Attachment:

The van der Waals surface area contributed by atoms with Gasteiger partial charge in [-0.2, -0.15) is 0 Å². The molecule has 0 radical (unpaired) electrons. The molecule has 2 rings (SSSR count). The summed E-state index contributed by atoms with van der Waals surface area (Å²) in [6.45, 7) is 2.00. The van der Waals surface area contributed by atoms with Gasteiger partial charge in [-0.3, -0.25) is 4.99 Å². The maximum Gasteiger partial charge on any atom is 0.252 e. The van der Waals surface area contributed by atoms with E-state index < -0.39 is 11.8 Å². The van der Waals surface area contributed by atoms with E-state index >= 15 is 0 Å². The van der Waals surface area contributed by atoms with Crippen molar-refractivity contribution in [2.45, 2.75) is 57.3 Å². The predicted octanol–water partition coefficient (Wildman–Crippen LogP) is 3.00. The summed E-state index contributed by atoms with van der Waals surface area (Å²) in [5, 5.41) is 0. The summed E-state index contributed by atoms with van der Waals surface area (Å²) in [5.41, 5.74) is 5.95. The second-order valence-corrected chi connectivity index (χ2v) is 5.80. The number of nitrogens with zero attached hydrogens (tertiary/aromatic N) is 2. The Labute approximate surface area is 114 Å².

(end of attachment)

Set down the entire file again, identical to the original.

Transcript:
The van der Waals surface area contributed by atoms with Gasteiger partial charge in [-0.2, -0.15) is 0 Å². The molecule has 0 radical (unpaired) electrons. The molecule has 2 rings (SSSR count). The summed E-state index contributed by atoms with van der Waals surface area (Å²) in [6.45, 7) is 2.00. The van der Waals surface area contributed by atoms with Gasteiger partial charge in [-0.3, -0.25) is 4.99 Å². The maximum Gasteiger partial charge on any atom is 0.252 e. The van der Waals surface area contributed by atoms with E-state index < -0.39 is 11.8 Å². The van der Waals surface area contributed by atoms with E-state index >= 15 is 0 Å². The van der Waals surface area contributed by atoms with Crippen molar-refractivity contribution in [2.45, 2.75) is 57.3 Å². The predicted octanol–water partition coefficient (Wildman–Crippen LogP) is 3.00. The summed E-state index contributed by atoms with van der Waals surface area (Å²) in [5, 5.41) is 0. The summed E-state index contributed by atoms with van der Waals surface area (Å²) in [5.41, 5.74) is 5.95. The second-order valence-corrected chi connectivity index (χ2v) is 5.80. The number of nitrogens with zero attached hydrogens (tertiary/aromatic N) is 2. The Labute approximate surface area is 114 Å².